while other assets are finding limited liquidity, with stress in the CMBS market and at regional and
community banks. Select portions of the CRE market have seen sizeable reductions in capitalization
rates. However, the number of such quality CRE projects remains limited and highly competitive. The
majority of Commercial Real Estate (CRE) spreads are widening with respect to the 10 year Treasury
rate. Capitalization rates may be elevated due to investor caution, as industry analysts contend limited
Net Operating Income (NOI) growth in the first few years command higher rates today to compensate
for this risk. Prudent risk management practices are needed to ensure rent, price, and vacancy
assumptions remain in line with the quality of the CRE asset as this bifurcation persists.

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Other Real Estate Owned Trends
Other Real Estate Owned (OREO) portfolios at
institutions under $10B in total assets have been
steadily increasing in the 7th District, as shown on
the graph to the right. Further, 7th District OREO
levels exceed national levels in this sector of the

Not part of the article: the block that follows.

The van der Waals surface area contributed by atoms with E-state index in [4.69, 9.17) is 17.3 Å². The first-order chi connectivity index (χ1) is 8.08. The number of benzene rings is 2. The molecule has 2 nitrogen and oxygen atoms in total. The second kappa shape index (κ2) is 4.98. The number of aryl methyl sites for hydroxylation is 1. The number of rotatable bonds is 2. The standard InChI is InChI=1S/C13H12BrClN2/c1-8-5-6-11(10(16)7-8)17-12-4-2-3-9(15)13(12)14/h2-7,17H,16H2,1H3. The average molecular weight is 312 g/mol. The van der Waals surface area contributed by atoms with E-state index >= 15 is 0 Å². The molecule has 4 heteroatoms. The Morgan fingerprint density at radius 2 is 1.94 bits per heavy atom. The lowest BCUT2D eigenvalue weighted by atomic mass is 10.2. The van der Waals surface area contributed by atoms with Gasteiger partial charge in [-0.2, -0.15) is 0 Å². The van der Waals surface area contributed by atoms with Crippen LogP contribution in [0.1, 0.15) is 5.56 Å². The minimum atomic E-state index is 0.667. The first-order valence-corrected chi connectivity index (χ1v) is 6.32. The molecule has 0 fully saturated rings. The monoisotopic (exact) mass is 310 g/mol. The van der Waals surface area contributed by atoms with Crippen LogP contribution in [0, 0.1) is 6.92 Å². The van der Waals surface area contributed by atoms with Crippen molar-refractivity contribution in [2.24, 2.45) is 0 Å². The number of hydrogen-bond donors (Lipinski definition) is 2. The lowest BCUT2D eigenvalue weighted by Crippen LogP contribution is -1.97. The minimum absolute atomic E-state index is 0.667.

banking industry. Unlike larger institutions, the
data suggests community banks may not have
the ability to utilize alternative strategies such as
bulk sales to manage problem portfolios. The
recently released SR 11-15 on the Disposal of
Problem Assets through Exchanges is applicable
to all sized institutions. Banks considering
alternatives for disposing these assets are
encouraged to read this guidance, which is
available on the Federal Reserve Board’s web site.
Servicemembers Civil Relief Act – An Escalating Consumer Compliance Risk
Formerly known as the Soldiers’ and Sailors’ Civil Relief Act of 1940, the Servicemembers Civil Relief Act
(SCRA) was formally signed into law in 2003. Recent legal cases and increased attention from regulatory
agencies has heightened consumer awareness of SCRA. As a result, compliance, legal, and reputational
risk can elevate for firms lacking the risk management to properly monitor adherence with this law.
SCRA provides certain benefits to covered military members, including but not limited to protection
from eviction, foreclosure, and default judgment. SCRA also increases the limit of guaranteed life
insurance by the federal government and reduces the interest rate on covered transactions. A number
of large financial institutions recently acknowledged SCRA violations which resulted in multi-million